What if Uighurs were Christians?


By Mark Ellis –

A guard tower and barbed wire fences around at the Artux City Vocational Skills Education Training Service Center, one of a growing number of internment camps in western China’s Xinjiang region. (AP Photo)

As I’ve pondered the mass detention of a million Uighurs in China, I have to admit to a disturbing lethargy within myself about their plight, probably because of their Islamic religious affiliation.

But following the release of classified Chinese government documents describing the insidious program for their subjugation, it dawned on me that the same tools could be used against Christians in the not-too-distant-future by China or some other oppressive government.

My bias allowed me to fall into the trap described by Martin Niemöller:

First they came for the Jews and I did not speak out because I was not a Jew.

Then they came for the Communists and I did not speak out because I was not a Communist.

Then they came for the trade unionists and I did not speak out because I was not a trade unionist.

Then they came for me and there was no one left to speak out for me.

So in response to this realization, I’ve taken some liberties with the excellent reporting by the Associated Press about this outrageous scandal in their report titled “The China Cables” and substituted the word Christian for Uighur in my edited version of what follows:

“The watch towers, double-locked doors and video surveillance in the Chinese camps are there ‘to prevent escapes,’” the AP report explains.

In this Dec. 3, 2018, file photo, a police station is seen by the front gate of the Artux City Vocational Skills Education Training Service Center in Artux in western China’s Xinjiang region. (AP Photo)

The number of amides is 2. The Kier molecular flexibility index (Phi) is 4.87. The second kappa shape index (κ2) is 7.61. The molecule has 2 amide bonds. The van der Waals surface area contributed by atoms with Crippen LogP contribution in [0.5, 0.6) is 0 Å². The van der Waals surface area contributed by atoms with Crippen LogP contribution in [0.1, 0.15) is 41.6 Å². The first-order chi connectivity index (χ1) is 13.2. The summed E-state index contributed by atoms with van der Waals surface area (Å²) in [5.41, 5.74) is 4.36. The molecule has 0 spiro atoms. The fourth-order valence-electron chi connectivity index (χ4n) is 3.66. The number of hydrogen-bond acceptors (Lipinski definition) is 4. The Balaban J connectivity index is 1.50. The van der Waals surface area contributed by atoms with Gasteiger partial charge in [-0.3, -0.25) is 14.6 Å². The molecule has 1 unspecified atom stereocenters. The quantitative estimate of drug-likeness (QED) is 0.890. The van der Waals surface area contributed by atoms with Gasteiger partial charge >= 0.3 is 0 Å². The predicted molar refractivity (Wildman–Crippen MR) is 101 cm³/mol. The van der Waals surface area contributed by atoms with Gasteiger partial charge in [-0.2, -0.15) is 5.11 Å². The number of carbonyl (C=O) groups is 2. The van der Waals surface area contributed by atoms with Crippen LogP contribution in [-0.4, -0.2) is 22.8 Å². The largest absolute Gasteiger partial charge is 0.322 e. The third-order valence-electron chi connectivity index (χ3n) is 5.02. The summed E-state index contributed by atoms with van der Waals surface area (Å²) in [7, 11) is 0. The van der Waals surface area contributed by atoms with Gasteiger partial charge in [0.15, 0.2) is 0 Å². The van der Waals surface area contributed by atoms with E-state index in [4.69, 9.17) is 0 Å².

Christians held inside the camps receive a social score that measures how well they follow the strict rules governing their behavior within the tightly controlled environment.

“Manner education” is mandatory for Christians. After the first year of incarceration, “vocational skills improvement” may be taken.

Voluntary job training is the stated reason the government has given for detaining more than a million Christians. But the leaked classified documents reveal ideological and behavioral re-education taking place secretly.

The documents describe the Chinese government’s strategy to lock up Christians and rewire their thoughts.

They also describe the way the government has implemented a new form of social control using data and artificial intelligence. Using mass surveillance technology, computers can issue the names of tens of thousands of Christians for interrogation or detention in only one week.

“Taken as a whole, the documents give the most significant description yet of high-tech mass detention in the 21st century,” according to the AP.

Experts say they spell out a massive system that targets, spies upon, and grades Christians in order to forcibly subjugate them.

A report from a branch of the Xinjiang Ministry of Justice said the purpose of the camps is to “wash brains, cleanse hearts, support the right, remove the wrong.”

China has struggled for decades to control the growth of the Christian church. After the 9/11 attacks in the U.S., Chinese officials began justifying harsh security measures and religious restrictions as necessary to fend off extremism, arguing that Christians were susceptible to fanatical ideology.